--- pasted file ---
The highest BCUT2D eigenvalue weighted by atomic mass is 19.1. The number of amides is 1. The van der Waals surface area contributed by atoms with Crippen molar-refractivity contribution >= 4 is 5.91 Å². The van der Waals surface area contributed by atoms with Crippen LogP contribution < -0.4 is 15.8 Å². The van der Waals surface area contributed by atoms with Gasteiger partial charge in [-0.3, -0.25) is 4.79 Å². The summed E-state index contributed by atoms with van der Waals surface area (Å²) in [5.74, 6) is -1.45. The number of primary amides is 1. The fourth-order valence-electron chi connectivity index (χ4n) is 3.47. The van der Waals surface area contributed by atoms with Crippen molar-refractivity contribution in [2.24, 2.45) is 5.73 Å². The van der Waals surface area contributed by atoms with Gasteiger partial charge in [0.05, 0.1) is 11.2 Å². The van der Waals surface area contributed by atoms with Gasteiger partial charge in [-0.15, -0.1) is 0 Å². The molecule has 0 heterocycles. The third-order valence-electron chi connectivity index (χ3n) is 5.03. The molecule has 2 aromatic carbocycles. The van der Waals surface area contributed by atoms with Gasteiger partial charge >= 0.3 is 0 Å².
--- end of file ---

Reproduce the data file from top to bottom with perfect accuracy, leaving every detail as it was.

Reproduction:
The highest BCUT2D eigenvalue weighted by atomic mass is 19.1. The number of amides is 1. The van der Waals surface area contributed by atoms with Crippen molar-refractivity contribution >= 4 is 5.91 Å². The van der Waals surface area contributed by atoms with Crippen LogP contribution < -0.4 is 15.8 Å². The van der Waals surface area contributed by atoms with Gasteiger partial charge in [-0.3, -0.25) is 4.79 Å². The summed E-state index contributed by atoms with van der Waals surface area (Å²) in [5.74, 6) is -1.45. The number of primary amides is 1. The fourth-order valence-electron chi connectivity index (χ4n) is 3.47. The van der Waals surface area contributed by atoms with Crippen molar-refractivity contribution in [2.24, 2.45) is 5.73 Å². The van der Waals surface area contributed by atoms with Gasteiger partial charge in [0.05, 0.1) is 11.2 Å². The van der Waals surface area contributed by atoms with Gasteiger partial charge in [-0.15, -0.1) is 0 Å². The molecule has 0 heterocycles. The third-order valence-electron chi connectivity index (χ3n) is 5.03. The molecule has 2 aromatic carbocycles. The van der Waals surface area contributed by atoms with Gasteiger partial charge >= 0.3 is 0 Å².